5. If I wanted to start taking classes towards a MGIS in the Fall of 2012, what should my first steps be and when should I contact the University?

  • Penn State—Stroh: All three programs allow work completed towards their certificate programs to count towards their Masters’ degrees. During the webinar, the panelists all suggested that interested students consider enrolling in courses this coming January. For more information, use the URLs and emails above.
  • NWMSU—Drews:  Review of completed applications for spring 2012 admission will begin after Nov. 10, and applicants will be notified by Thanksgiving. The absolute cut-off date for receipt of application materials for spring 2012 admission is Dec. 2.

Tuition/Financial Aid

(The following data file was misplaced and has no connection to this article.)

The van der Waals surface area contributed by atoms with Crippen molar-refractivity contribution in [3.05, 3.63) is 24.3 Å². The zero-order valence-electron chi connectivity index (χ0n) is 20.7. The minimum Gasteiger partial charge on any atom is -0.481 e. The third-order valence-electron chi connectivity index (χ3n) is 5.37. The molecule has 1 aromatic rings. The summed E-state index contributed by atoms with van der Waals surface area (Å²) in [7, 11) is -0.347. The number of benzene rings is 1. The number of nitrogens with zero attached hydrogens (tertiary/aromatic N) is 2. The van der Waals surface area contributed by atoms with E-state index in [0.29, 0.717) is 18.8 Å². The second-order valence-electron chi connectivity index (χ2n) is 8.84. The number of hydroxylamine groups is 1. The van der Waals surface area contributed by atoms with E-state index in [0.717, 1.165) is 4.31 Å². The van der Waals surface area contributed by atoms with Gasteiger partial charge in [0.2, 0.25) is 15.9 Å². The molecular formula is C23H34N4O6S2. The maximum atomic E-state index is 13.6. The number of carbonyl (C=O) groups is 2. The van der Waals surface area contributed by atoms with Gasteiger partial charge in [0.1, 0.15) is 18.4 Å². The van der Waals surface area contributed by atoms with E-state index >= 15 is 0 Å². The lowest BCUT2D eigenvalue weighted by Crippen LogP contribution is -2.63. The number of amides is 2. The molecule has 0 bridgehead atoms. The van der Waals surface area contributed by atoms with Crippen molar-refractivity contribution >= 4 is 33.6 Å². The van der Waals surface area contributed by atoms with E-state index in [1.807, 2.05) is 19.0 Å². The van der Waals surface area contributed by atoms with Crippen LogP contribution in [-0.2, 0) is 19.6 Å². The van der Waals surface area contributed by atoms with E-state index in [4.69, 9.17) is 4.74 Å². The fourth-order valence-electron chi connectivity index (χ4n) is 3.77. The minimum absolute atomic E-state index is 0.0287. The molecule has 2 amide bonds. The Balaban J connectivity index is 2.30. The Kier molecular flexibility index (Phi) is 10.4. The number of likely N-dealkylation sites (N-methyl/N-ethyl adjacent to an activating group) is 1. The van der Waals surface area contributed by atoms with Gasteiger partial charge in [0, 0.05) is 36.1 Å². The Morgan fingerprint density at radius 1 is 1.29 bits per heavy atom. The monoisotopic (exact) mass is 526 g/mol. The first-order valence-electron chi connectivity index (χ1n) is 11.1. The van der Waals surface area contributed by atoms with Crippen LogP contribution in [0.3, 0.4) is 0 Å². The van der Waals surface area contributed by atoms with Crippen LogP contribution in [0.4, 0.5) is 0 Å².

1. For Penn there out of state tuition?  or do the costs Anthony stated apply to all?

  • Penn State—Stroh: For Penn State’s Online Geospatial Program courses, there is no “out-of-state” tuition. The costs are the same for Pennsylvania residents and non-residents at $716 per credit hour.

2. Do any of the schools honor tuition rates set forth by the Post 9/11 GI Bill?

3. Research assistant and teaching assistant positions are often available to people attending "traditional" education programs -- are either of these options open to online students?

  • Penn State—Stroh: As stated in the webinar, for all programs assistantships are not available to online students. 

Software, Courses, and Technical Matters

1. My biggest concern is if I will be able to work full time and take the classes on line. Are we able to take one to two classes at a time?

  • Penn State—Stroh: That will depend primarily on your situation. Most of our students take one course per 10-week term, with 4 terms per year. With permission, students may register for two classes, though this is determined case by case. Our programs are designed for busy professionals, and we do not advise taking more than one class at a time if you are currently employed.